Sai Jun Liang


 

How did you become involved in the Chinese Progressive Association? 

I came to the U.S. in 2002, and moved to San Francisco in 2003. Because I wanted to get to know the local community, my friend, Pan Yi (a longstanding CPA leader), introduced me to CPA. I first got involved with the Proposition L campaign, a measure to support a Minimum Wage Ordinance in San Francisco,and was invited to participate in the Worker Organizing Center’s first leadership training. Since then, I have represented CPA at events and coalition building initiatives, and have participated in many of its programs and committees including the housing core group, Worker Organizing Center, and women’s group. 

What role has CPA played in your life?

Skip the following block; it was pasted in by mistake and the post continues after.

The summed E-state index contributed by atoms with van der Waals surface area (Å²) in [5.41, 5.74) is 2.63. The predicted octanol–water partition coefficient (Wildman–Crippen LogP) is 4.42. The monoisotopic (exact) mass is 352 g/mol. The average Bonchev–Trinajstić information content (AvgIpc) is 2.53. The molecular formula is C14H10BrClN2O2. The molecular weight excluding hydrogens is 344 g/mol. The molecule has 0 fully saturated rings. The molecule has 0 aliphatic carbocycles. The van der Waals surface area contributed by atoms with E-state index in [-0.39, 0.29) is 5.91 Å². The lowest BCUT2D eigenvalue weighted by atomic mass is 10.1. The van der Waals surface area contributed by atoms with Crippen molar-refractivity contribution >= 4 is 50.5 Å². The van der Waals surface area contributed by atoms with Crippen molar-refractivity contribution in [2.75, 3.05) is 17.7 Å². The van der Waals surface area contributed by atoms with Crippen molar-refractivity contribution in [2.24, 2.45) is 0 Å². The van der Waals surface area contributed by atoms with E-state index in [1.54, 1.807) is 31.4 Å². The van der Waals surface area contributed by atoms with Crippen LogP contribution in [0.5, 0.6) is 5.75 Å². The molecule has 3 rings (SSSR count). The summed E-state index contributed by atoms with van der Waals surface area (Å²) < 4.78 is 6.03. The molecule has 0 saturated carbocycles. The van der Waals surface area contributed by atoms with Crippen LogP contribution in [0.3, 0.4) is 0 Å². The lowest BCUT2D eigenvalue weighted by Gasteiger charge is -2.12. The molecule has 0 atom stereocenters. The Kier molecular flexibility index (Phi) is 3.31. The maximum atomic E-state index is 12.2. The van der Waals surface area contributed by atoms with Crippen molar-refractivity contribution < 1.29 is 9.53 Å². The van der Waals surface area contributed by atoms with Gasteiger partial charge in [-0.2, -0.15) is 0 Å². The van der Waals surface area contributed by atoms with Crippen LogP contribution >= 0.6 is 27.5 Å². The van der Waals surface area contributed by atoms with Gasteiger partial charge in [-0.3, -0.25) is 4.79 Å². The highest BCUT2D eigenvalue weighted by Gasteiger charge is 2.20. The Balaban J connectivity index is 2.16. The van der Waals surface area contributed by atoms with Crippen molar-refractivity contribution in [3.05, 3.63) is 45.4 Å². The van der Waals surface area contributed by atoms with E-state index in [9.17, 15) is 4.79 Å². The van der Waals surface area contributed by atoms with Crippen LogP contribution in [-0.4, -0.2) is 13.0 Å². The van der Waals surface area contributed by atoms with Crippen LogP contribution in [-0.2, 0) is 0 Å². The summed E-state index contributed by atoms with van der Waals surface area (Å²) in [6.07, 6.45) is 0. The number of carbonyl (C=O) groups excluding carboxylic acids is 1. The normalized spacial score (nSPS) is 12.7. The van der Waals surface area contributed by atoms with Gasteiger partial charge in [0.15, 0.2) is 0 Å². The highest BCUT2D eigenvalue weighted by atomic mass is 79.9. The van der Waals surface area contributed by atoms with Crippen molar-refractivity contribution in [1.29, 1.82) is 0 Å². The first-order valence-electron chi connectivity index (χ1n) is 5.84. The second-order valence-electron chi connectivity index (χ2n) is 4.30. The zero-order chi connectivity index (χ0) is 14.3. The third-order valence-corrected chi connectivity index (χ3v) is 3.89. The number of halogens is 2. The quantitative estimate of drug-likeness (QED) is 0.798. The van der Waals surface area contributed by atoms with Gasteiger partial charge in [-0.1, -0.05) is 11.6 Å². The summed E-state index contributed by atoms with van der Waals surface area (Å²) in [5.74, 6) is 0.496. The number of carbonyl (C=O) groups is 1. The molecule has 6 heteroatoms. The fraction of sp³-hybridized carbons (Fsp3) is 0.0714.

CPA has taught me the importance of civic participation and as a result, I have learned more about American society. My participation in CPA has greatly enriched my life. I have developed skills as a result of being involved with many other organizations in San Francisco, but no other organization makes me feel as internally uplifted, energized and strengthened as CPA. 

Why have you been so extensively involved with CPA? 

I strongly agree with CPA’s mission and purpose, specifically building a relationship between China and the U.S. as well as the treatment of immigrants in the United States. CPA is like a home away from home. The staff is warm and welcoming and treats members as equals. 

What role does CPA play in the community? 

Since my involvement in 2003, I have seen firsthand the important role CPA plays in the community. It is unique in that is not just about services. CPA works to ensure that we are treated fairly in all aspects of life, like in the workplace. CPA fills a gap in the Chinese community.